AAI Says UnitedHealth Group’s Acquisition of Rival, Change Healthcare, Could Harm Competition: Letter to DOJ Examines Features of Digital Healthcare Technology Markets That Exacerbate Antitrust Concerns
The American Antitrust Institute sent a letter to the U.S. Department of Justice Antitrust Division outlining concerns that the proposed acquisition of independent digital healthcare technology rival, Change Healthcare, by UnitedHealth Group (UHG) is likely to harm competition and consumers. Such harm could result from the effects of eliminating competition between UHG’s information and technology-enabled health services subsidiary, Optum, and Change Healthcare. AAI’s letter also states the concern that a larger and more powerful Optum could enhance UHG’s incentives to favor its dominant health insurer, UnitedHealthcare, to the disadvantage of rivals. This letter highlights important issues that arise from the unique characteristics of competition in digital technology markets and, more specifically, in digital healthcare technology markets.
The substantive issues of competition and antitrust analytics raised by UHG’s proposed acquisition of Change Healthcare are summarized below. In light of these concerns, AAI’s letter urges the Antitrust Division to apply careful scrutiny. The U.S. healthcare system is under siege by consolidation and concentration. The current matter provides an important opportunity for the Antitrust Division to move the ball forward on protecting competition in critically important healthcare markets, but also in leveraging its knowledge of digital technology markets and the unique challenges they pose for competition.
1. The proposed acquisition is a takeover of an independent, disruptive digital healthcare technology company by the largest, vertically integrated health insurer in the U.S. Consolidation in the digital technology sector more broadly has flown under the antitrust “radar” for two decades, including significant and rapid consolidation involving data analytics and cloud infrastructure that is at the heart UHG-Change Healthcare acquisition. The Antitrust Division has an opportunity here to address the problematic accretion of market power in digital healthcare technology markets.
2. The timing of the acquisition occurs at the intersection of COVID-19 disruption, rapid growth in digital healthcare technology markets, and high and rising concentration in critical healthcare markets. This confluence of factors highlights the high stakes nature of the Antitrust Division’s investigation into the proposed acquisition of Change Healthcare by UHG/Optum that, among other adverse effects, could stifle innovation in a critical sector.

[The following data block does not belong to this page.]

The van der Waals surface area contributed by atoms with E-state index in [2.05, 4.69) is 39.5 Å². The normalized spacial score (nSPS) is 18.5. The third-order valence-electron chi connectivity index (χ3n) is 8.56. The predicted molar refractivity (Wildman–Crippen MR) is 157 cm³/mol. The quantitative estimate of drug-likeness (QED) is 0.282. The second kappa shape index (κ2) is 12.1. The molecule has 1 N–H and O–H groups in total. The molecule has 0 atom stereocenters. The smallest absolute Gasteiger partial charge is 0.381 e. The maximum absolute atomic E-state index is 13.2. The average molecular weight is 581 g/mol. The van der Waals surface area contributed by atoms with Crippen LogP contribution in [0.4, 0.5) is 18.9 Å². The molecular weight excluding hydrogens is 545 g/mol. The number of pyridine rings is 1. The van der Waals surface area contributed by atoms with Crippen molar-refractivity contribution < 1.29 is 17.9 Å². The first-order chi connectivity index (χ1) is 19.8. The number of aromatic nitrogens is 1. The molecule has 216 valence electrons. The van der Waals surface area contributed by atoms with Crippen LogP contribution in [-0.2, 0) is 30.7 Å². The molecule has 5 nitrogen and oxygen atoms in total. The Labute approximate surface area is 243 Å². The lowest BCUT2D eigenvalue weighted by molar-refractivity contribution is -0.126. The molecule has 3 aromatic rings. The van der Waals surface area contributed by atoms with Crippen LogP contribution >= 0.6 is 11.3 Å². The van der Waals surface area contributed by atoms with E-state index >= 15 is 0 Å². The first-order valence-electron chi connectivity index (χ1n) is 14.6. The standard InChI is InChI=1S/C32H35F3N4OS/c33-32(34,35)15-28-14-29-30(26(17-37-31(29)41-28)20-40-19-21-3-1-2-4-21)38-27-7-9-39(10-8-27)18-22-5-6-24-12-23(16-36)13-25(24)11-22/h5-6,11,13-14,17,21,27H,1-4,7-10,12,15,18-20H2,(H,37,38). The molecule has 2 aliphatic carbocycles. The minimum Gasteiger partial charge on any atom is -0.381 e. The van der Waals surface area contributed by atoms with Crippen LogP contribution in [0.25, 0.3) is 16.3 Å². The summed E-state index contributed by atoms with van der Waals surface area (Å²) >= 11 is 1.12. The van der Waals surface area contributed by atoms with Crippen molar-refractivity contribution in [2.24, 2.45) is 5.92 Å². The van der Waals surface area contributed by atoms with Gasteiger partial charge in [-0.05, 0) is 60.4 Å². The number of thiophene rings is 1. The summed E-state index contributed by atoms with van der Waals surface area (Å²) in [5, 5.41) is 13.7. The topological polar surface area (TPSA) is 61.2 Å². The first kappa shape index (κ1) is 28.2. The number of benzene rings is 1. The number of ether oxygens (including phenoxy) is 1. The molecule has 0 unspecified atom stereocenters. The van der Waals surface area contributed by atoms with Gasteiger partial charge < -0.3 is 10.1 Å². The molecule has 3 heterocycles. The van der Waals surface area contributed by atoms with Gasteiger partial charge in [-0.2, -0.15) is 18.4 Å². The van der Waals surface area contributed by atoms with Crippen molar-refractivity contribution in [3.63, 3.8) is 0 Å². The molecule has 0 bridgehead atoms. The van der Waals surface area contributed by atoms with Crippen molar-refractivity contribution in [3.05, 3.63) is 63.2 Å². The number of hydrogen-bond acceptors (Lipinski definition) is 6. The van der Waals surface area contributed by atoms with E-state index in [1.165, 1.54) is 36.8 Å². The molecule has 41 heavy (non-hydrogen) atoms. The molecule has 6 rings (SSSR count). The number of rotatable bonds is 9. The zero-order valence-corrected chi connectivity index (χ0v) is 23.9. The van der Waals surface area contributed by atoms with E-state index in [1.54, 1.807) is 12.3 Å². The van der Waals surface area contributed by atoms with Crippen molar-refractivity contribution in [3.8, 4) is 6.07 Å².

3. UHG’s acquisition of Change Healthcare raises myriad competitive concerns. These include elimination of head-to-head rivalry in digital healthcare technology markets in which UHG’s Optum competes. But competition concerns also include stronger incentives for UHG/Optum to favor its own healthcare insurer, UnitedHealthcare, and disadvantage rivals, thus harming competition. Unique economic aspects of digital technology markets significantly exacerbate these competitive concerns.
4. Given the competitive concerns raised by the acquisition, any efficiencies claims should be viewed with extreme skepticism. Such efficiencies are likely to be achievable without the acquisition. And the many unique features of digital healthcare technology markets that amplify anticompetitive incentives and abilities would likely diminish the purported value of claimed efficiencies. This significantly raises the bar for UHG-Change Healthcare to prove their transaction is not anticompetitive.
5. Structural divestiture remedies, if included in a settlement agreement, would gut the gains from the strategic accretion of market power that motivates UHG’s acquisition of Change Healthcare and likely force the parties to abandon the deal. Given the unique features of digital technology markets, antitrust conduct remedies, applied in the digital healthcare technology markets at issue here, would be highly unlikely to restore competition.
6. The U.S. healthcare system is under siege by consolidation and high and rising concentration, to the proven detriment of consumers and healthcare providers. The current matter presents an important opportunity for the Antitrust Division to advance the ball on protecting competition in critically important healthcare markets, but also to leverage its knowledge of digital technology markets and the unique challenges they pose for competition enforcement.